Folk Horror Revival: Field Studies


The particularly British sub-genre of folk horror receives a substantial examination in Folk Horror Revival: Field Studies, a 500-page collection of essays, interviews and artwork edited by Andy Paciorek.

Featuring essays and interviews by many great cinematic, musical, artistic and literary talents, Folk Horror Revival: Field Studies is the most comprehensive and engaging exploration to date of the sub-genre of Folk Horror and associated fields in cinema, television, music, art, culture and folklore.

Includes contributions by Kim Newman, Robin Hardy, Thomas Ligotti, Philip Pullman, Gary Lachman and many many more.

100% of all profits from sales of the book will be charitably donated to environmental, wildlife and community projects undertaken by The Wildlife Trusts.


Nuada rising, 1973 & 1976.

Among the contents there’s my 4000-word essay Sacred Demons: The Dramatic Art of David Rudkin, parts of which will be familiar to readers of my previous posts about Rudkin’s work. I’m not sure Rudkin would appreciate being subjected to such a narrow focus when his plays and TV films are much more personal and cerebral than most generic entertainments. But there is an intersection in a number of them with folk horror at its widest reach, and Rudkin did happen to adapt The Ash-Tree (1975) by MR James for the BBC’s series of ghost stories at Christmas. My piece covers this along with other TV films such as Penda’s Fen (1974) and Artemis 81 (1981), and many of the stage plays including Afore Night Come (1962), The Sons of Light (1965/76) and The Saxon Shore (1983). The stage plays I only know from their scripts which makes them difficult to appraise; maybe the renewed interest in Rudkin’s work will spur some revivals.


Sight and Sound, August 2010. Illustration by Becca Thorne.

Paciorek’s book isn’t solely concerned with British subjects, other essays include studies of Weird Americana, the music of The Cremator and Morgiana, and Czech folk horror. The Lulu page apparently didn’t allow the listing of a full table of contents so I’m posting the details below.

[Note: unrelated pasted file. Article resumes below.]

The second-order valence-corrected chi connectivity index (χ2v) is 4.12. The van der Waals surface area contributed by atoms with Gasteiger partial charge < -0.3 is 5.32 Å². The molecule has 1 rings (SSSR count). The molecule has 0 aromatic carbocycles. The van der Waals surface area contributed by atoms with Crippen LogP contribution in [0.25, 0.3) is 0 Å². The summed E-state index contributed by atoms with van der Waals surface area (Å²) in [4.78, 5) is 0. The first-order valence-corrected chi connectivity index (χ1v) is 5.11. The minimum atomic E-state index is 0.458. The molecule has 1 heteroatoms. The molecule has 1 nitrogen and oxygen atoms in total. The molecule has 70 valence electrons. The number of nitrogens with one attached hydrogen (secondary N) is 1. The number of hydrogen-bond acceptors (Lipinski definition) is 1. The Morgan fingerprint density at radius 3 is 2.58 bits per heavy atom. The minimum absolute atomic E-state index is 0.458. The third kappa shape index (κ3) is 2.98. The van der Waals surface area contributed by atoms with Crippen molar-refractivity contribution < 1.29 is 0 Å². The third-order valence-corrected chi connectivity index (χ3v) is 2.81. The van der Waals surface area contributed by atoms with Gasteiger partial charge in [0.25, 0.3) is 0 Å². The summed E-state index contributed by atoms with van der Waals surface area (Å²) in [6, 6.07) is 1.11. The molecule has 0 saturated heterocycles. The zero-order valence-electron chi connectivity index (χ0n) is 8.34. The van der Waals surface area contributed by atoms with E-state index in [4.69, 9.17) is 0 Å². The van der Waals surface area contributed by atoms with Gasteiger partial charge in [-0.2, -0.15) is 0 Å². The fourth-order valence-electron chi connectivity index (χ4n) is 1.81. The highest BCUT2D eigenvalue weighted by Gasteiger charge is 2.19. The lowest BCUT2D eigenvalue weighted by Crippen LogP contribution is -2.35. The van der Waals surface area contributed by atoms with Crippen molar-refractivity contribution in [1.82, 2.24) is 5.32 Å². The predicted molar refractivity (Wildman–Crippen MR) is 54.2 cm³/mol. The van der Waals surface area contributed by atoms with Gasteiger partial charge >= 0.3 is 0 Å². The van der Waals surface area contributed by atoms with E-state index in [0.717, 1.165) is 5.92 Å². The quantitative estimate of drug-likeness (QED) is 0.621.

Continue reading “Folk Horror Revival: Field Studies”

The Return: a ghost story


Another obscure film, The Return (1973) isn’t a television drama, more a miniature for the cinema, and as such may have been produced as a double-feature short. Director and co-writer Sture Rydman only has one other film to his credit but the music for The Return is by film composer Marc Wilkinson while the photography is the work of the very distinguished Douglas Slocombe.

The story is a blend by Rydman and fellow writer Brian Scobie of two ghost stories: Nobody’s House by AM Burrage, and The Middle Toe of the Right Foot by Ambrose Bierce. Nobody’s House is surprisingly one of the few Burrage stories I have on the shelves, and it provides the bulk of the script, the Bierce story being a very different piece concerning a duel in an abandoned building. Rydman’s film is a two-handed affair for two very good actors: Rosalie Crutchley, here playing a less sinister housekeeper than she did in The Haunting, and Peter Vaughan who the year before had been the lead in one of the best of the BBC’s MR James adaptations, A Warning to the Curious. The Return runs for 30 minutes, and to say much more would be to spoil it. The copy at YouTube does Slocombe’s photography no favours but you can at least watch it here.

Previously on { feuilleton }
Nigel Kneale’s Woman in Black
“Who is this who is coming?”